There are limited “experiences” to be had in “The 90’s Experience,” the latest contender in the Instagram-fodder-as-pop-up-museum trend which opened last weekend in Oakland’s Jack London Square. In fact, there is pretty much one experience: photographing yourself and your friends against various digitally printed vinyl backgrounds meant to evoke “iconic” moments in the decade’s pop culture.
This may sound attractive to some. But in every permutation of the imagination, every possible arrangement of hand-on-hip or head-in-hands or twist-of-the-neck-with-open-mouth-and-peace-sign, this experience is simply not worth the $32 price of admission.
Let’s look at other “experiences” that offer up what ultimately amounts to photo opportunities for their attendees to share on social media. The Color Factory, a “collaborative interactive exhibit,” debuted in August 2017 in San Francisco for $32 a ticket. It was sold out for its entire eight months on Sutter Street, reopening in New York City where tickets are now $38 a pop. And the Museum of Ice Cream currently holds court at the corner of O’Farrell and Grant, where it offers “an experiential installation inspired by ice cream.” Entrance is $38 a person.
I bring up these prices to establish the market rate for Instagram traps, which the creators of “The 90’s Experience” likely studied. The success of these “experiences,” or at least their proliferation, seems to suggest that there is an eager audience for lightly themed, candy-colored selfie spaces.
But what “The 90’s Experience” makes clear is that it’s not as easy to create an “experience” as it is to double-tap one. Though I’m loathe to hold up the Color Factory and the Museum of Ice Cream as places worth over $30 of your hard-earned money, they do provide at least a modicum of in-person sensory stimulation before you translate that moment into a flat digital image for the purposes of feeding some tech giant’s understanding of you and your demographic.
I wouldn’t compare “The 90’s Experience” to the Color Factory and the Museum of Ice Cream if one of the five local organizers, Ky Truong, hadn’t mentioned those operations himself during preview night festivities for media, collaborators and Instagram influencers. Truong says those other “experiences” are too general, and with this pop-up effort he and his co-producers want to create something more specific, more nostalgic.
“Bathing all five senses,” is how “The 90’s Experience” describes itself on its website.
The closest “The 90’s Experience” gets to an actual activity is the zone featuring giant “The 90’s Experience”-branded markers that you’re encouraged to sniff. On opening night, I couldn’t smell anything special on their fuzzy tips. The pens do not hold ink, of course, so after sniffing, the only thing left to do is to pose against a vinyl backdrop decorated with the approximations of doodles you might once have made in the 90s (yes, there are several “Stussy esses”).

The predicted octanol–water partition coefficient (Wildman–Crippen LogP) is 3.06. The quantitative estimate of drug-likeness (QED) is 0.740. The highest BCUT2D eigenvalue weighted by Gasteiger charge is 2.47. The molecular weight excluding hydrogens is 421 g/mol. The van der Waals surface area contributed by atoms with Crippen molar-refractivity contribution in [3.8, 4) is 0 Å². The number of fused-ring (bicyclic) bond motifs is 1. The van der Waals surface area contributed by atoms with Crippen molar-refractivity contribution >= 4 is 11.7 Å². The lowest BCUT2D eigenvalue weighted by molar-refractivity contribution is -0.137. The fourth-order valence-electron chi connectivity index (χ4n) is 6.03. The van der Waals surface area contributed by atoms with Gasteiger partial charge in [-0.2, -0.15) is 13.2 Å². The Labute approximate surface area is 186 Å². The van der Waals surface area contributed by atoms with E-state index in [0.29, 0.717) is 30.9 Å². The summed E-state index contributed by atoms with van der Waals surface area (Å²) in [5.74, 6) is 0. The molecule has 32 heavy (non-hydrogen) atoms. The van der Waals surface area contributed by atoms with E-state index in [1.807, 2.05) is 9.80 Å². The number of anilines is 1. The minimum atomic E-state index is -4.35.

Did “The 90’s Experience” unlock the nostalgia vault for me, as Truong hoped? By all reasoning I should be a member of its prime audience: I remember the 90s well as formative grade school and middle school years. And surely, across the self-proclaimed 6,000-square-foot space with 12 interactive rooms (this is a stretch, as most of the themed spaces inside the Jack London Square storefront are one to two walls, if any) there should have been something to stir my feelings.
But despite organizers’ best efforts at what appeared to be Googling “the 90s”—a Friends door, a Nevermind photo op (floating money, check!), a column half-covered in pogs, a Fresh Prince throne, a giant plastic beeper (solid, no buttons to press), a wall adorned in CDs and a Mario Bros. tableau—the pangs of nostalgia stayed firmly behind lock and key.
In one corner, the set decoration (because let’s face it, the vinyl-covered surfaces are really just a series of backdrops) makes an attempt at Oakland specificity. On a faux-brick wall, concert flyers advertise Spring Jam on the Green, a 1993 concert in Jack London Square, and a Salt-n-Pepa concert at the Henry J. Kaiser Arena. One problem: the Salt-n-Pepa flyer is from 1987.
Beside these is what looks like a newspaper story on the 1992 Los Angeles riots, but upon further investigation reveals itself to be a Los Angeles Daily News article written to commemorate the 20th anniversary of the events, complete with a QR code. The paper is from 2012.
Other concert posters advertise events in New York and Ohio; this wall is nowhere and from no time—except possibly inside a casual, hurried gesture at the 1990s, made in 2019. (Disappointingly, the oversized gold plastic payphone at the end of this wall emits no sound through its earpiece, nor do its buttons actually move—a fact I discovered when I pushed the entire thing off balance with my index finger on the 9.)
Does “The 90’s Experience” actually teach us anything about life in the 90s? The timeline just inside its entryway is dotted with movie, album and product releases; their descriptions read as hastily cribbed copy from Wikipedia. (Can TLC’s “Waterfalls” really be summed up by explaining away the lyrics as “don’t go chasing intangible dreams without expecting consequences”?) That 2012 article is the closest we get to any historical or political information about the decade.
News isn’t fun, I get it. But culture doesn’t exist in a vacuum. Jurassic Park, Titanic and The Matrix can’t be reduced to the descriptor “iconic” without first understanding why they were such big hits—and that has a lot to do with the context in which they were made. But here they are now, along with Lisa Frank and Nirvana and giant boxes of cereal, unmoored and unmoving. Nineties culture gets trotted out as flattened simulations of things that were once very real and very meaningful, but are now simply meant to be photo opportunities captured at just the right angle.
What an experience.